5 Contract Tips for Filmmakers
Filmmakers often think they have to sign away all their rights to get a deal signed, but before you do, check this short list of things to watch out for.December 9th, 2008 | Michele Meek
1. Get professional help. Always have a recommended entertainment lawyer review any contract (broadcasting, funding, licensing) before signing. If you can't bring a lawyer, bring an advocate to negotiation meetings. Having an experienced producer on your side during a negotiation is the next best thing to having a lawyer with you (and in some cases may even work better). It also helps to talk to other filmmakers. They may not be willing to go 'on the record' about their experiences with specific funders and broadcasters, but they might be willing to talk confidentially to other filmmakers.
2. Read any contract before you sign it. This may seem obvious, but distributors have often found filmmakers who are offering rights which it turns out they no longer own. Make sure you understand the terms of your agreement.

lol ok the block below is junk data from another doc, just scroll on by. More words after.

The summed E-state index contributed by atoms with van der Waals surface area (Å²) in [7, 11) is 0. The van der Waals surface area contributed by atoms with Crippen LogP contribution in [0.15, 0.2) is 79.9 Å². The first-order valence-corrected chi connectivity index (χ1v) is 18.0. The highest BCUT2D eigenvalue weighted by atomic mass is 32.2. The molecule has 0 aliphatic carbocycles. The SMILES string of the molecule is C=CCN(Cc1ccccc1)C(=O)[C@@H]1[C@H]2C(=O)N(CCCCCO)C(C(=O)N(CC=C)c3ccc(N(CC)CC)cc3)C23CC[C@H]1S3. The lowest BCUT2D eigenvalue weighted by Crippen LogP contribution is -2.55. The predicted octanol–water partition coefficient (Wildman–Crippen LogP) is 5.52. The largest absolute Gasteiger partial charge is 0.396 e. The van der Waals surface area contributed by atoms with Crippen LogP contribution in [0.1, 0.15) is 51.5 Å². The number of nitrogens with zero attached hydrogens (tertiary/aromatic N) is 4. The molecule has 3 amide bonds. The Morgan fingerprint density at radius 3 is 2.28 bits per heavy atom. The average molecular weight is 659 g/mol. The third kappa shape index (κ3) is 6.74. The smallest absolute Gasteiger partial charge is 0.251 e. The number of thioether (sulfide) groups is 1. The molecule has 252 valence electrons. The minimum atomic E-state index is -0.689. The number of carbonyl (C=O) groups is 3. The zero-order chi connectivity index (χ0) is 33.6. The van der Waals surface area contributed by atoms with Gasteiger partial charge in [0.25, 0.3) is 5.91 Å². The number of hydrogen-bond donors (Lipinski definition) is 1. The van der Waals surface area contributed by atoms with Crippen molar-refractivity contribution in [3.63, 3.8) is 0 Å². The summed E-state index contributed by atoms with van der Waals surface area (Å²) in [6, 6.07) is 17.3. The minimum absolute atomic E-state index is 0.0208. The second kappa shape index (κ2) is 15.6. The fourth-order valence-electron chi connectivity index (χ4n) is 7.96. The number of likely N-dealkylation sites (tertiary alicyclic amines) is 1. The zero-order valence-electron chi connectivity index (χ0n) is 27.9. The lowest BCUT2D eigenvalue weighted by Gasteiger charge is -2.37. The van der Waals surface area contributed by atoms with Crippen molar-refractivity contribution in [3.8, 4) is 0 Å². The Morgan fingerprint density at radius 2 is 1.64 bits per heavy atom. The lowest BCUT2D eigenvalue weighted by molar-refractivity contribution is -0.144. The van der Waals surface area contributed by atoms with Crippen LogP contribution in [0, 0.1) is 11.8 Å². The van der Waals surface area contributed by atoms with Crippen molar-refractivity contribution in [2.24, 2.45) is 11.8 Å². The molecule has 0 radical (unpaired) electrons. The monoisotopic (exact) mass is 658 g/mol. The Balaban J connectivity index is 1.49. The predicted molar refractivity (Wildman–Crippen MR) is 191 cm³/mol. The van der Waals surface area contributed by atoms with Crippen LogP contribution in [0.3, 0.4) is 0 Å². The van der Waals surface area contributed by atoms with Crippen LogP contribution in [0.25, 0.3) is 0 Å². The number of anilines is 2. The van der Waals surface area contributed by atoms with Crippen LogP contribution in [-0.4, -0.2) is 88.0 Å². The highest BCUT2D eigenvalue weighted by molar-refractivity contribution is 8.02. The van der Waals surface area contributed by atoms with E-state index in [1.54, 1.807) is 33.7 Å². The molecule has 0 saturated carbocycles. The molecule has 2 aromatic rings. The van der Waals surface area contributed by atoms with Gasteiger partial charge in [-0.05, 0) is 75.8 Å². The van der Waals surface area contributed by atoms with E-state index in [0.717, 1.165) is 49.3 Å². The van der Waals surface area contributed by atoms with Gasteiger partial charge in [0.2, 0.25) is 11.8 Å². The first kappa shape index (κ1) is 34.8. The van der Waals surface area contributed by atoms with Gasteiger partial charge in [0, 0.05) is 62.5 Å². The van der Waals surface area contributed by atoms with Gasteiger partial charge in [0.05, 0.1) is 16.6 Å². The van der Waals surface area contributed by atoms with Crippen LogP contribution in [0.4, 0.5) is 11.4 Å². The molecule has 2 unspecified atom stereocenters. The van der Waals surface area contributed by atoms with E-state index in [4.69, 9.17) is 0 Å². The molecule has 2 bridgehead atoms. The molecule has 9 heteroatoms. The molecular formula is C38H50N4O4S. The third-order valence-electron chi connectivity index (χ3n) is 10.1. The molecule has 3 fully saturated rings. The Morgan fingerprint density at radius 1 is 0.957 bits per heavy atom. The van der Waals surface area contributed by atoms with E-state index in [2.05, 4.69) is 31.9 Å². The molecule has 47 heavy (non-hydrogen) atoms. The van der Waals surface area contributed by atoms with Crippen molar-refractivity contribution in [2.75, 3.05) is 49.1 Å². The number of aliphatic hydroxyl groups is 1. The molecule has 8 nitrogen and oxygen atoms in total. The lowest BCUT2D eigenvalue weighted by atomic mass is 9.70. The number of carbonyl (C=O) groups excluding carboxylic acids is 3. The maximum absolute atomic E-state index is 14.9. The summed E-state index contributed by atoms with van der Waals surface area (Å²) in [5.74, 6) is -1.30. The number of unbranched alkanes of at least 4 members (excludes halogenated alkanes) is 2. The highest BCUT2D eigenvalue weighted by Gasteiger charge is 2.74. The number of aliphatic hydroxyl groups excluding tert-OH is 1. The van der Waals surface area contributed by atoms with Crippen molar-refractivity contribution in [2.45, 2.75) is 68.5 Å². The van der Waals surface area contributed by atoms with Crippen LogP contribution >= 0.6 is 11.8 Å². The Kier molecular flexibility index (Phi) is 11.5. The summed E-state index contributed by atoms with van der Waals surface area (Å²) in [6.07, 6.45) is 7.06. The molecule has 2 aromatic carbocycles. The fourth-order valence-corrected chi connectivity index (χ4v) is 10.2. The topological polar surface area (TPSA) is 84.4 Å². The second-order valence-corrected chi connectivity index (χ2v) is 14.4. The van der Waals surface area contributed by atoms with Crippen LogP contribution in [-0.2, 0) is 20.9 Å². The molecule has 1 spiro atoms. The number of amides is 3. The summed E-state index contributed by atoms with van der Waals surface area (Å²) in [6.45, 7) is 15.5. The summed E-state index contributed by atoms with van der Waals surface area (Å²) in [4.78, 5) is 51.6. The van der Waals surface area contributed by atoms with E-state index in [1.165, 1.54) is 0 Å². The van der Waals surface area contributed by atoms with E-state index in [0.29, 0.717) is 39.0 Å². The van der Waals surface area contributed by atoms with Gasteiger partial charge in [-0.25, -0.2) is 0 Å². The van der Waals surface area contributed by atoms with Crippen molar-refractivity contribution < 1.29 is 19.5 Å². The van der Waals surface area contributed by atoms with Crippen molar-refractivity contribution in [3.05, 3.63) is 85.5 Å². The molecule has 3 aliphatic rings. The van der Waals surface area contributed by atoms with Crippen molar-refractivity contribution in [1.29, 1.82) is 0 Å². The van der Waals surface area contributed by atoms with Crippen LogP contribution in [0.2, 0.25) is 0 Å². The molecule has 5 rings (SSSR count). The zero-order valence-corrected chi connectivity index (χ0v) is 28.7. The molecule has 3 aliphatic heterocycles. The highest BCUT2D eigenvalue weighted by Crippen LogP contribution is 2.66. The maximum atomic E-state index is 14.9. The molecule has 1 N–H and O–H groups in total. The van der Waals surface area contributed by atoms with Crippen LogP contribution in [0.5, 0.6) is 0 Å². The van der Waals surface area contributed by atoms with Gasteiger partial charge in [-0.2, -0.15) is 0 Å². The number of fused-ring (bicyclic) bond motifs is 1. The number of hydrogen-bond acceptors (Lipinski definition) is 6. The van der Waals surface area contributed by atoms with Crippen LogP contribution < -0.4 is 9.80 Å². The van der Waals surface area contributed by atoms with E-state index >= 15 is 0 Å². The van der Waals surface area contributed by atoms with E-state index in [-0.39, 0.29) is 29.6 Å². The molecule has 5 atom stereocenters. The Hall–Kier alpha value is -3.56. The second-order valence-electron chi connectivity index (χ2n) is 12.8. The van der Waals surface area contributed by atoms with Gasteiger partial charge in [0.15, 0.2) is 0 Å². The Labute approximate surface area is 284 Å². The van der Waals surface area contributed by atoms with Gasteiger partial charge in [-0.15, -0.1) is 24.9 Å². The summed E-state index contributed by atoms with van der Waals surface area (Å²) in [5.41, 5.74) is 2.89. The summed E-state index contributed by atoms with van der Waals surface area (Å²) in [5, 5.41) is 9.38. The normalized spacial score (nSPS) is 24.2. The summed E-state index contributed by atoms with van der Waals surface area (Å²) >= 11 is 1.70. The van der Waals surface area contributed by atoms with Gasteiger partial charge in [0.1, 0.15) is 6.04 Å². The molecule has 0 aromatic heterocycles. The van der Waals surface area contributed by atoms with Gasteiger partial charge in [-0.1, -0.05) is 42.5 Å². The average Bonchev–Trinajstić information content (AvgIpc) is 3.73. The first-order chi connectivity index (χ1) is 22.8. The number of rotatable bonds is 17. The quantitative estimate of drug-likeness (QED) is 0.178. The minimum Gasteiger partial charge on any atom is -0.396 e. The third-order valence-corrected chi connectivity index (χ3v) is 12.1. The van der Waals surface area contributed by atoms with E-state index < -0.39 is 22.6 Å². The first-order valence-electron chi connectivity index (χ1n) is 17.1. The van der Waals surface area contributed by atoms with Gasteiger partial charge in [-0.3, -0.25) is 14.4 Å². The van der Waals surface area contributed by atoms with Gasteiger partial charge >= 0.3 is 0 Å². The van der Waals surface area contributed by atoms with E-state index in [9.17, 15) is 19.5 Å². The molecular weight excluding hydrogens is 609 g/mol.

3. Negotiate. Realize that a negotiation is just that. It is essential as a filmmaker to try and negotiate up front the terms that work for you. If you want your film to air at a different length or you want nudity to be left as-is, ask and see if you can write those details into your contract. However, don't think you will be able to negotiate your way out of your own proposal. Some filmmakers make funding proposals based on what they think funders want, but then plan to make a different film once they have funding. Don't expect to negotiate making a 90-minute film if your proposal said it would be 60 minutes.
4. Protect your work for the long haul. Be cognizant of the time frame that a contract covers and think ahead to accommodate evolving technological platforms. Educate yourself on the various forms of broadcast rights, including digital rights. Since television and cable channels have begun broadcasting programs via the Internet, the line between Internet and broadcasting rights have certainly blurred. Many broadcasters may want 'digital rights' which includes Internet broadcasting. In some cases not having the digital rights to your film may prevent you from creating DVDs or posting your film on websites such as YouTube.
5. Keep records. Keep a paper copy of the contract on file and scan a second copy to your hard drive.